In a world where a deadly zombie virus has infected mankind, a single cure has been found. The cure, a treatment called the "Return Protein" which stays the effects of the virus in its host. With injections every 36 hours, the "Returned" are able to live as though they were never bit, despite the virus still coursing through their veins. When it is discovered that the protein stock is running low, chaos hits the streets. Returned who run out of the protein turn to zombies and wreak havoc, protesters turn to murderers as they try to rid the streets of the returned, and right in the middle of it all are Alex and Kate. Kate a leading doctor in the field of zombie virus' and Alex a musician with a dark secret, he is a Returned. As death and fear run rampant, Alex's secret becomes known and his dosage runs low, he and Kate must fight for a chance to live before he becomes a zombie.Written by
[All trivia items for this title are spoilers.]
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Since all returned people have to be in the detention camps and government agents are checking addresses for those who have not reported, there's no way that the boy from the beginning of the film could be outside the hospital with his parents. See more »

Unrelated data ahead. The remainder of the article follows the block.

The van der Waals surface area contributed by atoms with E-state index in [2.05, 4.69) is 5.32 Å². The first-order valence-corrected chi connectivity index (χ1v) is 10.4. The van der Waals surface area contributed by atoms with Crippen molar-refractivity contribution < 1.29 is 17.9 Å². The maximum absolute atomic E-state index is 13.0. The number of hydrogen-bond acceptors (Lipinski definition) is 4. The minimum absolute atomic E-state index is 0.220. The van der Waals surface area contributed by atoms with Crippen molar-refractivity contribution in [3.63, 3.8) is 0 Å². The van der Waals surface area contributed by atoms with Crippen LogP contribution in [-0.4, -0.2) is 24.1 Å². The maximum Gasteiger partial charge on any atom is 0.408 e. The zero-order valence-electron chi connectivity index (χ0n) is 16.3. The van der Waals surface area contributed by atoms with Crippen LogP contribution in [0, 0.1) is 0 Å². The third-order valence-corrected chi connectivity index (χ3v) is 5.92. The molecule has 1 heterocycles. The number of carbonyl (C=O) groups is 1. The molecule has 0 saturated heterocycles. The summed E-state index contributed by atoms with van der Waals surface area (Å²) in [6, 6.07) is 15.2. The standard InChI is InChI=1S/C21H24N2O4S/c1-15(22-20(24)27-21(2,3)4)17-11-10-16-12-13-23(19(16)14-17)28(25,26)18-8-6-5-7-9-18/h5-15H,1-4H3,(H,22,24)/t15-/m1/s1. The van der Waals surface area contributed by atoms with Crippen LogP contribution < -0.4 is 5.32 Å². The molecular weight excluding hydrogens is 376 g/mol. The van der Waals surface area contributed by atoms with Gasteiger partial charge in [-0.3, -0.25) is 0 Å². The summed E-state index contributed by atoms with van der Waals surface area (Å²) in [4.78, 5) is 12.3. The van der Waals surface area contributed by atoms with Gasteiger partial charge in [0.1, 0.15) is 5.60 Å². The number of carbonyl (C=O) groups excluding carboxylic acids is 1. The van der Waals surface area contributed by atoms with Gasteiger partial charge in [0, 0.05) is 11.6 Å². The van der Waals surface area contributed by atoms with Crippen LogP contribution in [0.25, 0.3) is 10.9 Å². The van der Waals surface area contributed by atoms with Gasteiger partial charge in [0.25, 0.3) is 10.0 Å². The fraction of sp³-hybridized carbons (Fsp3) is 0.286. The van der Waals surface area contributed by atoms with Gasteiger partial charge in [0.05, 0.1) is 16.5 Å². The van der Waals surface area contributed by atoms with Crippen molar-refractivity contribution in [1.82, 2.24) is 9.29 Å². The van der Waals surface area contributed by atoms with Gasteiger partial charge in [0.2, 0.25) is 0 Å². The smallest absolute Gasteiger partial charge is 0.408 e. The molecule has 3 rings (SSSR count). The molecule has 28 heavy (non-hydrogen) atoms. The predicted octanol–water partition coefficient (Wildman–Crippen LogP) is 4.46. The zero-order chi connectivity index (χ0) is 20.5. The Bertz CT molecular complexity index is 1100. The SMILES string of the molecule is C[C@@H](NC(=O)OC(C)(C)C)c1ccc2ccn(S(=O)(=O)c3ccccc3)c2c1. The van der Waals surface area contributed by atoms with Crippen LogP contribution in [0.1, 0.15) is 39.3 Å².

Well-made story of the politics of controlling a plague. This is a thinking man's horror movie: An allegory for HIV/AIDS and similar viral outbreaks, this virus makes its victims into zombies: They're crazed, they spread the virus through biting, and to kill them requires shooting them in the head. But zombies and their gore are rare in this movie. Rather, the focus is on potential zombies, infected people who are kept normal though daily injections. The virus isn't curable, but it is manageable, but only if society supports the victims with expensive drugs, and only as long as each victim is responsible about taking their daily dosage. These factors make the infected a time bomb, a hypothetical that becomes a more urgent reality with rumors that the drug is running out. The story is personalized by Alex and Kate, who show the battle to control the disease, the consequences of not doing so, and the societal impact on their personal lives. Unlike most zombie movies, this one does not focus on the standard action scenes of zombies swarming, eating people, and getting slaughtered with ever more creative head wounds. Nor is this a dystopian future depicting the breakdown of society from a planet overrun by the infected with a few living humans struggling to survive. Rather this horror is psychological: controlling a plague, caring for loved ones, balancing the good of the few with the needs of the many, and the desperate acts this necessitates. Well written and well acted, this is a gem in the horror genre.
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